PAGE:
EDITOR’S NOTE: (Nick Stamatakis): Worries about inflation are currently dominating the news – rightly so. We keep forgetting that “the powers that be” do not really care if inflation impoverishes the middle and lower classes. They are well-cushioned in their hi-end “lifestyles”… But there may be another role for the Federal Reserve and the US Government – to use high inflation as a tool for the reduction of Government Debt, currently at 100% GDP – or about $28 trillion… (Of this amount over $6 trillion is held by foreign countries – Japan and China together are holding about $2.5 Trillion…) This older article below explains in simple – but not simplistic – terms this very interesting topic...
This is also a warning to all of you who have a great part of your life savings in cash, a warning to start investing it in inflation-resistant assets (like dividend stocks, real estate, businesses, and inventory). If you do, without realizing it, you will help grow the American economy and thus eliminate even more debt…
I will close with a story relayed to me in the mid-1980s by a good friend, Bill Barr, God bless his memory, who was then a retired banker, a VP of Manufacturers Hanover (now Chase) in charge of all the computer operations of the Bank – in fact, he was the guy who started the whole computer system used by the Bank and is now used by Chase (this system is the best in the business)… Bill, a WW II Veteran, a USAF pilot, and a distinct member of the “Greatest Generation”, was answering those who were worried about the Japanese investments in America (at the time many were frightened that “the Japs” had bought even the Rockefeller Center in NYC!!): “Nick, those guys do not know anything about how the system works” he was telling me… “Mark my words, in a short while the Japs, will be losing their pants…” Sure enough, just a few years later, in the big commercial real estate crash of 1990-92, the Japanese sold for pennies on the dollar their “investments” in the American real estate market – including the Rockefeller Center… Without realizing it, the Japs dropped so much money in American commercial real estate that they over-inflated it (our “smart-asses” of course obliged by helping along until the inevitable momentous “crash”…) The Japs lost so much money, the Japanese economy never truly recovered since then… My friend Bill, would repeat the story every time he would invite us, all graduate students from Stony Brook, to his beautiful house in Oak Beach, overlooking the Atlantic Ocean…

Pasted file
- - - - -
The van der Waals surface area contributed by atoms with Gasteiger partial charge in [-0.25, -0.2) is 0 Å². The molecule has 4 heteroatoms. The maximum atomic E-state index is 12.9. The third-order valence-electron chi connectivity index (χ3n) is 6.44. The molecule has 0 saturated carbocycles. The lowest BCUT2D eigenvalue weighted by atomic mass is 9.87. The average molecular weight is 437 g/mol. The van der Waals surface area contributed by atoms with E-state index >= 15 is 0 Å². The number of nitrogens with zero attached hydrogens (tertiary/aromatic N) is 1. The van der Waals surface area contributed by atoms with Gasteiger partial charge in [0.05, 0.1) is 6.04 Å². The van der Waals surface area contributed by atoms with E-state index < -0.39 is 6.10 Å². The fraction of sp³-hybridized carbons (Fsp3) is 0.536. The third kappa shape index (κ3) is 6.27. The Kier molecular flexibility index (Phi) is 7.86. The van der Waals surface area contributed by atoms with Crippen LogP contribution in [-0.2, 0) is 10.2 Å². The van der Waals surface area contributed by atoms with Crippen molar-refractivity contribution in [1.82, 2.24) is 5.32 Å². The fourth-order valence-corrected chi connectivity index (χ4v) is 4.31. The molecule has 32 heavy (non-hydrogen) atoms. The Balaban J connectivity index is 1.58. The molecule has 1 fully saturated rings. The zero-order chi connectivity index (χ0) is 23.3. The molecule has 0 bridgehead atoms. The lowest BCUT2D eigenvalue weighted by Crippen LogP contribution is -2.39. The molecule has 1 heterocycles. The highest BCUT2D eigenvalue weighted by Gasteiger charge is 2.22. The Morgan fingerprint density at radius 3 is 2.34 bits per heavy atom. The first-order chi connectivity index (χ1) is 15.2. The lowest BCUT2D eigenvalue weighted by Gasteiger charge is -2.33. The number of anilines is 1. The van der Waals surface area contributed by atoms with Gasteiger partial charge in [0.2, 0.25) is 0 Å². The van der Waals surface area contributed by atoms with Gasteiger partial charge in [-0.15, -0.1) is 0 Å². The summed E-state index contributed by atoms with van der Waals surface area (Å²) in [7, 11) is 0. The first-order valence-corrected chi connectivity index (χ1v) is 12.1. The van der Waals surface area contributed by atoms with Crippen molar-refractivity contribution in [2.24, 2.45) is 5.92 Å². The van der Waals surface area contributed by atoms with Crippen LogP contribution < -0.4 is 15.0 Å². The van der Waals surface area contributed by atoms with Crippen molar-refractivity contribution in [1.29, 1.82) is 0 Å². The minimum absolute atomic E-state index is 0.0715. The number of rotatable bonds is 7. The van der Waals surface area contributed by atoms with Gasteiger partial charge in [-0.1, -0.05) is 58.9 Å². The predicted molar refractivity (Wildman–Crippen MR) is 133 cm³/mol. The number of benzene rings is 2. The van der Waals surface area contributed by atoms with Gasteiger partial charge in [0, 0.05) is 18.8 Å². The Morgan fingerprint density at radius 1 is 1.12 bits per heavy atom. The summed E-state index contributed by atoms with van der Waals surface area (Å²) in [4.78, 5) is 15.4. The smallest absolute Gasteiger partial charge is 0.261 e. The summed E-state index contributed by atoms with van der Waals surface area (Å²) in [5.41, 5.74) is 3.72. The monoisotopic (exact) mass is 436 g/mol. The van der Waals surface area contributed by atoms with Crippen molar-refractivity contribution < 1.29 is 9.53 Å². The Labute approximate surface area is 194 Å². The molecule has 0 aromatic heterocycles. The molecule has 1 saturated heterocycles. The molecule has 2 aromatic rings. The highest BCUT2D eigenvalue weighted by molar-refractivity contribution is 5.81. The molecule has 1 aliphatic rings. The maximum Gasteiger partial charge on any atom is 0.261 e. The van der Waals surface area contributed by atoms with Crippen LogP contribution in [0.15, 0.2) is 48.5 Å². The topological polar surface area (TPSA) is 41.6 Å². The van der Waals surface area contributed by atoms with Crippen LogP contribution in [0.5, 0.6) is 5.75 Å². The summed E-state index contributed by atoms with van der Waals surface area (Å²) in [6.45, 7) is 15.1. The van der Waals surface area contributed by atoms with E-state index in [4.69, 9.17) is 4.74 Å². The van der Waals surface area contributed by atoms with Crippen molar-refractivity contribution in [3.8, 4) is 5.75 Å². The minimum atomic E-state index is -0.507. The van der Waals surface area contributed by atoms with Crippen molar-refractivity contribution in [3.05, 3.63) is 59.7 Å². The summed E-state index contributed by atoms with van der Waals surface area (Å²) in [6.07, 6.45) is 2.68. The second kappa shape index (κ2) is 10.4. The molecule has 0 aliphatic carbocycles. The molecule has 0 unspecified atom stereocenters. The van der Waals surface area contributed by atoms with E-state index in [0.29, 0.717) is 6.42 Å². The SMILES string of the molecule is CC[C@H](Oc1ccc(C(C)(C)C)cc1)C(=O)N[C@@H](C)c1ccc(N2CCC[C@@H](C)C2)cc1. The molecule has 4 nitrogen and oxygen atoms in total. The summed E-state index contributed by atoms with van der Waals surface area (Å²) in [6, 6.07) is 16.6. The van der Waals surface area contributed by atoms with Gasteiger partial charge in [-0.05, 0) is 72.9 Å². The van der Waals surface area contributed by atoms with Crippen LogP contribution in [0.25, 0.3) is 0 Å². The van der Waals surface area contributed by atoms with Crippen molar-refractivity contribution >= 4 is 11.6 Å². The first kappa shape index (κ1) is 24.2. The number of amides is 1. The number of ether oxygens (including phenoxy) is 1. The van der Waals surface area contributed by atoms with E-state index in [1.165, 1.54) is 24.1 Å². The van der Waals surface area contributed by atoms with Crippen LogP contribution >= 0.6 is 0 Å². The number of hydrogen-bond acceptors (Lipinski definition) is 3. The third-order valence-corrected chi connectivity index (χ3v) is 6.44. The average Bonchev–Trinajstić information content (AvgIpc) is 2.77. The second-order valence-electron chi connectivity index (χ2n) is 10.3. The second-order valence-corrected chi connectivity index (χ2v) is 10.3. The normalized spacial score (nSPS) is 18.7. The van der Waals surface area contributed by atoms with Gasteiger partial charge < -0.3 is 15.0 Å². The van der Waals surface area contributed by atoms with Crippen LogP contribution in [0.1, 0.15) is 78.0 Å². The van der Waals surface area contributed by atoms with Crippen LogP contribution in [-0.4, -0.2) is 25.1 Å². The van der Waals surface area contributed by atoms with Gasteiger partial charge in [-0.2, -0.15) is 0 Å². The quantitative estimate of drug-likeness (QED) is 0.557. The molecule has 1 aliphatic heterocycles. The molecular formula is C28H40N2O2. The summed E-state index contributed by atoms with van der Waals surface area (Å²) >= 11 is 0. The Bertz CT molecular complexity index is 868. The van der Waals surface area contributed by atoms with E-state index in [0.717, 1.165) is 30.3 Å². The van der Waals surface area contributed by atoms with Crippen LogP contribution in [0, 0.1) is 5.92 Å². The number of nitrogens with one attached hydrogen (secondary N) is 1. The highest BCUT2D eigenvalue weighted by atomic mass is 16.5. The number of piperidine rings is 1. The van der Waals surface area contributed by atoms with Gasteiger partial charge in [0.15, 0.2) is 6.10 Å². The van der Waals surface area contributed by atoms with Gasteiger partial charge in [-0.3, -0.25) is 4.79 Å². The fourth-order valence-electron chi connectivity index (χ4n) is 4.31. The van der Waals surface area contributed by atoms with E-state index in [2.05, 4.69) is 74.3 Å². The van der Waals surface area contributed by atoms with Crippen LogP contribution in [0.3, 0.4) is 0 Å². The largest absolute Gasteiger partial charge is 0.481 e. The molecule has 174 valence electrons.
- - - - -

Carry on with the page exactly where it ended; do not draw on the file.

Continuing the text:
The teachable moment of the story: There are always unseen effects behind the economic news we are fed with on TV and the Internet… Do not focus on the “Rockefeller Center” of our days because the real story will be learned 5-10 years later…
DEFLATING NATIONAL DEBT THROUGH INFLATION
The Federal Reserve is back in the inflation business. The Fed, with the blessing of the U.S. Treasury and the Obama administration, recently announced they will again start inflating the money supply in hopes of staving off a sustained deflation. Why are they so fearful of deflation?